Joy Harjos search for identity

Topics: Family, Mother, Abuse Pages: 6 (1604 words) Published: September 23, 2014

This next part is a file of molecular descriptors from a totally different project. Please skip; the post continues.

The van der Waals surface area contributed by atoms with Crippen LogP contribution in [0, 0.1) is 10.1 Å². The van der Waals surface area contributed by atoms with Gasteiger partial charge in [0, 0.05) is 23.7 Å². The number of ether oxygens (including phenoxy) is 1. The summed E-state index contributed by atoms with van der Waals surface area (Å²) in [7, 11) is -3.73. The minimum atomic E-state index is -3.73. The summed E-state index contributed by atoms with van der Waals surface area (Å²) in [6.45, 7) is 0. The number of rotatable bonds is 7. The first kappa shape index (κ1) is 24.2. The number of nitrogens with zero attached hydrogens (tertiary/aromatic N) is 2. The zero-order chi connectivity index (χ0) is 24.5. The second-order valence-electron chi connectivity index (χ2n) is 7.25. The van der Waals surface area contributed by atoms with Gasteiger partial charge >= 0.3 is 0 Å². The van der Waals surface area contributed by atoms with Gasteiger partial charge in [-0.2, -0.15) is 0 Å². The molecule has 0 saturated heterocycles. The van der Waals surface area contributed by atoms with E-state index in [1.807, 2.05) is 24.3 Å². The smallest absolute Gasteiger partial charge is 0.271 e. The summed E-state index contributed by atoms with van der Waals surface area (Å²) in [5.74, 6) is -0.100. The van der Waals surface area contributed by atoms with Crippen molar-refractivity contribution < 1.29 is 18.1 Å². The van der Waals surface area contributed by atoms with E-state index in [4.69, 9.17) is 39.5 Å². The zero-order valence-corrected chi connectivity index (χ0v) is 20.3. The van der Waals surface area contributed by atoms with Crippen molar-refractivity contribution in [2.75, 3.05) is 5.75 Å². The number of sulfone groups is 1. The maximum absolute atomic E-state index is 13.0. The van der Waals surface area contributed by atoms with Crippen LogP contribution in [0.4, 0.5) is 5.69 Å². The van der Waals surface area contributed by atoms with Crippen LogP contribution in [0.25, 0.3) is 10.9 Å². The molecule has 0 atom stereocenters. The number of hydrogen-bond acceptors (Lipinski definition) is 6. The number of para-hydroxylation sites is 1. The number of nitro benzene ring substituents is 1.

Joy Harjo has always been conscious of her gift by stating, “I was entrusted with carrying voices, songs, and stories to grow and release into the world, to be of assistance and inspiration. These were my responsibility” (Harjo 20). In her memoir Crazy Brave, Joy Harjo uses vivid memories, poetry, and dreams to portray her struggles and growth into the strong successful woman she is today. The book starts in her early childhood when she discovers her connection to music and the spiritual world. The sections “East “ and “North” of her memoir contain crucial moments that have molded Joy’s life while on a mission to find her sense of identity. Joy seems to struggle with her identity in much of the first two sections; these struggles with identity come from her gender, race, and family life. While her struggles make a significant impact on the person she is today, the way in which she overcame these struggles is what molds her character and view on life. Joy Harjo found refuge during adolescence in books, music, and poetry, which eventually saved her life. Pivotal moments in Harjo’s life are depicted in the sections “East” and “North” in Crazy Brave, that have impacted her developing sense of identity and her growing desire for independence. Joy learns at a young age that her race was not socially accepted when she started attending the Catholic Church. This passage effects her developing sense of self and her Native American identity. Joy started attending an evangelical bible school in Kindergarten and later explains in the section “North” how she was discriminated for being Native American. She explains, “Most of the children at Church wouldn’t sit with me because I was Indian and my parents were divorced. But I grew to love Bible stories and I hungered for God knowledge” (Harjo 77). Joy knew she did not belong to the Catholic Church, but it was there that she discovered her love for God and was intrigued to read the Bible; “I decided to read the Bible through, searching to make my own sense of it. I found wisdom, poetry, and a great respect for dreams and visions” (Harjo 78). This is when Joy made a connection with God and built her foundation of faith through the poetry of the Bible. Attending the Catholic Church, finding the Bible, and being discriminated for her race are all pivotal moments in beginning to form Joy’s identity. Throughout the first two sections of the book, Joy develops a growing sense of disconnect with the male gender. Her distrust in men starts with her biological father and continues with the psychological and physical abuse of her stepfather. The following two passages depict the turmoil Joy is put through during two different stages in her life and the impact that not having a father figure has on her relationship with men. We learn in “East” that Joy’s biological father is an alcoholic and sleeps around with other women. This particular passage highlights the effect this behavior has on Joy. She describes, “My father was out with girlfriends or coming home drunk and fighting my mother. My father disappeared. And so did I in this world without a father. Emptiness took place of everything I had known to be true” (Harjo 51). Joy yearned for more from her father but never expressed in the memoir that she held it against him. Harjo finds herself to be more like her father as a “fire” spirit and finds it difficult to not have him in her life. Although he was not a positive role model in Joy’s life, Joy does not talk of him in a negative light. She rather speaks of him in a realistic matter by saying, “I adored my father and I feared him” (Harjo 32). She understands and forgives how her father treated himself and their family because she sees herself in her father and knows he is not a bad man. After her parents divorce, Joy’s luck does not seem to improve. The man her mother decides to marry turns controlling and dangerous very quickly. The torment her stepfather puts her family through may have the...
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